Reply To: Suggestions of how discussions might be framed

  • Charles Rykken

    June 3, 2023 at 9:09 am

    I believe I am drawing very plausible inferences, not engaging in flame wars. There is solid research (which I can easily quote) that says that one of the solid early childhood indicators that someone will become a political conservative as an adult is being very fearful as a child. Look at Ian’s presentation at the AI convention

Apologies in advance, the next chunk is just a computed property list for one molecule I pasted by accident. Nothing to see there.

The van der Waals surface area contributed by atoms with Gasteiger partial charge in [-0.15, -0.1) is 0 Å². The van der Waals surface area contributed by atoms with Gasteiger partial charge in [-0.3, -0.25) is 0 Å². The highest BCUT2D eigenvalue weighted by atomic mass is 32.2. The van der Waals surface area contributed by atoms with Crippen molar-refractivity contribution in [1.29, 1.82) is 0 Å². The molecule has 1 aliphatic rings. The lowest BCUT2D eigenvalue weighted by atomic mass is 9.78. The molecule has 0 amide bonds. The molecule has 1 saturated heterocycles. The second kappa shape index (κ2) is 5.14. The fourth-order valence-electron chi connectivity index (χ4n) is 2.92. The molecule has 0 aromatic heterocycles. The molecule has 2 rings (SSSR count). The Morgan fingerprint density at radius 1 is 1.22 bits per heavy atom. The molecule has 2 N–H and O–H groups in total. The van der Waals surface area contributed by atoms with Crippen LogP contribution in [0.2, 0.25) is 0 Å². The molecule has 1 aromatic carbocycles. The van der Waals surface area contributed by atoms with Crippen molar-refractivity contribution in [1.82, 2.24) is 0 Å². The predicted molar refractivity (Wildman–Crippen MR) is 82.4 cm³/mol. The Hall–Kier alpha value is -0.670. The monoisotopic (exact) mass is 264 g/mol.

and you tell me he doesn’t look like he is about to shit his pants in fear. After calling artificial intelligence artificial stupidity he did have reason to think someone might pop out of the audience and clean his clock. Another early childhood indicator of adult political orientation, this time liberal, is being a leader in grade school. Note, it MUST be in grade school, the later years do not correlate with later political orientation. The boy second to right is(was, he died last month) Howard Ives. He and I put on the first drag queen parade in Tioga, ND in 1955 when I was seven. We both dressed up in his mothers dresses and shoes etc(it was Howard’s idea but I thought, what the hey, why not). He later came out as a flaming gay while in high school. Yay, Howard!!!! The photo below is of my eighth birthday party. I am second from the left. The boy seated to my left is Larry Sandberg. He was a Sioux Indian and his father was the high school janitor. To my right is Duane Larson, a boy’s boy. I was not only the smartest boy in my class, I was the toughest. No one picked a fight with me because they knew it was a losing proposition. However, I NEVER, took the first punch or shove. John Wayne was my model. He would only fight after someone hit him first. At age ten I realized that fighting was stupid and that violence only caused more violence and the only thing that was proven was who was the better fighter. I took a sacred vow that I would no longer practice violence. In the sixth grade, there were about three boys who wanted revenge and forced me into a fight where I basically let them beat me up. Since the age of ten I have not so much as laid a rough hand on anyone (with three exceptions, one at age 13 and two at age 16, those are separate stories of some interest). Fear is not something that has had much of an influence on my life. I have many stories about my near total lack of fear like the time I went to Chicago to attend Illinois Institute of Technology. I started a conversation with a black women who was a ticket taker at a movie theater. I recognized the book she was reading. She was interested in this white bread from North Dakota and when I told her I loved jazz, she invited me to her apartment where she introduced me to her boyfriend and we set up a few dates where we went to some southside bars(black neighborhood) and I got to hear some jazz greats like Muddy Waters perform live. I was in a bar with about 100 patrons and I was the only non-black person. The bartender did not want me in the bar as legal drinking age was 21 and I was 18. The six to eight people who shared the table with me all vouched that I was cool and they would watch me to be sure I didn’t so much as take a tiny sip of any alcoholic drink. People can sniff out prejudice mostly by seeing fear in the eyes of a person. All the black people(and a whole host of prejudiced minorities where I am very welcome) saw immediately that I had zero fear. So…. I know a panty waist coward when I see one. And I am not trying to flame someone because I am not sure of my masculinity. In fact, I utterly despise patriarchy and toxic masculinity. Remember, a life long practitioner of non-violence. But like Mahatma Gandhi, if the situation calls for it I could kill someone in a heart beat. So far the situation has never called for it.